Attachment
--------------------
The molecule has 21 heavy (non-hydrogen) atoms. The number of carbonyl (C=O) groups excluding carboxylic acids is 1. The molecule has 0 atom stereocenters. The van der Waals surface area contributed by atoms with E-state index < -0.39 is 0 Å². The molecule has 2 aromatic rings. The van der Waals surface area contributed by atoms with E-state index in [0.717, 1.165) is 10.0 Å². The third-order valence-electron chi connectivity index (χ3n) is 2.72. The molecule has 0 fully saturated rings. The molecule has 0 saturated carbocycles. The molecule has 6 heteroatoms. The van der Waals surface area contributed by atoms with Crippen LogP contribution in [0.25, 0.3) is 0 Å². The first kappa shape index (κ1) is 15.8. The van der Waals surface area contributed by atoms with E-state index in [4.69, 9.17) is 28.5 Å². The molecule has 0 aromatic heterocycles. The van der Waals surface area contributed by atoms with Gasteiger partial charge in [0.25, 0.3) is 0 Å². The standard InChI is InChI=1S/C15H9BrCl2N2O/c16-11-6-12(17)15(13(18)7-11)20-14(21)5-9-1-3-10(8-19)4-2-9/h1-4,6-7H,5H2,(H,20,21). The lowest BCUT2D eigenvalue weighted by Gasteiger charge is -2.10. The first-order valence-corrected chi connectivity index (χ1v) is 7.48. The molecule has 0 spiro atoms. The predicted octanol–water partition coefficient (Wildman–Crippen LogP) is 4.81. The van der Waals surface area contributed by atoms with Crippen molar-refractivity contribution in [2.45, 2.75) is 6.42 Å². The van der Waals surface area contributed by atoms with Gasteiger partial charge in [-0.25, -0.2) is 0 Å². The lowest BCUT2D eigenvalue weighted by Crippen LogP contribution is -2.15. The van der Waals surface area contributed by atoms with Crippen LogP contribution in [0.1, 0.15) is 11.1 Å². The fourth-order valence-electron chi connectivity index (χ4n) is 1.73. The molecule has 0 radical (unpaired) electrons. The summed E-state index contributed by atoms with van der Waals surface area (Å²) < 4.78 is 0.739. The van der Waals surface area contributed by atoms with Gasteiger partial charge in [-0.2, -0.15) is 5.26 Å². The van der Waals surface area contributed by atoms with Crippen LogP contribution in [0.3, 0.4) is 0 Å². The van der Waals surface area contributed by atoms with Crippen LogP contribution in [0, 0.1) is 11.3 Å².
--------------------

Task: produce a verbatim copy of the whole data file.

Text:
The molecule has 21 heavy (non-hydrogen) atoms. The number of carbonyl (C=O) groups excluding carboxylic acids is 1. The molecule has 0 atom stereocenters. The van der Waals surface area contributed by atoms with E-state index < -0.39 is 0 Å². The molecule has 2 aromatic rings. The van der Waals surface area contributed by atoms with E-state index in [0.717, 1.165) is 10.0 Å². The third-order valence-electron chi connectivity index (χ3n) is 2.72. The molecule has 0 fully saturated rings. The molecule has 0 saturated carbocycles. The molecule has 6 heteroatoms. The van der Waals surface area contributed by atoms with Crippen LogP contribution in [0.25, 0.3) is 0 Å². The first kappa shape index (κ1) is 15.8. The van der Waals surface area contributed by atoms with E-state index in [4.69, 9.17) is 28.5 Å². The molecule has 0 aromatic heterocycles. The van der Waals surface area contributed by atoms with Gasteiger partial charge in [0.25, 0.3) is 0 Å². The standard InChI is InChI=1S/C15H9BrCl2N2O/c16-11-6-12(17)15(13(18)7-11)20-14(21)5-9-1-3-10(8-19)4-2-9/h1-4,6-7H,5H2,(H,20,21). The lowest BCUT2D eigenvalue weighted by Gasteiger charge is -2.10. The first-order valence-corrected chi connectivity index (χ1v) is 7.48. The molecule has 0 spiro atoms. The predicted octanol–water partition coefficient (Wildman–Crippen LogP) is 4.81. The van der Waals surface area contributed by atoms with Crippen molar-refractivity contribution in [2.45, 2.75) is 6.42 Å². The van der Waals surface area contributed by atoms with Gasteiger partial charge in [-0.25, -0.2) is 0 Å². The lowest BCUT2D eigenvalue weighted by Crippen LogP contribution is -2.15. The van der Waals surface area contributed by atoms with Crippen LogP contribution in [0.1, 0.15) is 11.1 Å². The fourth-order valence-electron chi connectivity index (χ4n) is 1.73. The molecule has 0 radical (unpaired) electrons. The summed E-state index contributed by atoms with van der Waals surface area (Å²) < 4.78 is 0.739. The van der Waals surface area contributed by atoms with Gasteiger partial charge in [-0.2, -0.15) is 5.26 Å². The van der Waals surface area contributed by atoms with Crippen LogP contribution in [0.3, 0.4) is 0 Å². The van der Waals surface area contributed by atoms with Crippen LogP contribution in [0, 0.1) is 11.3 Å².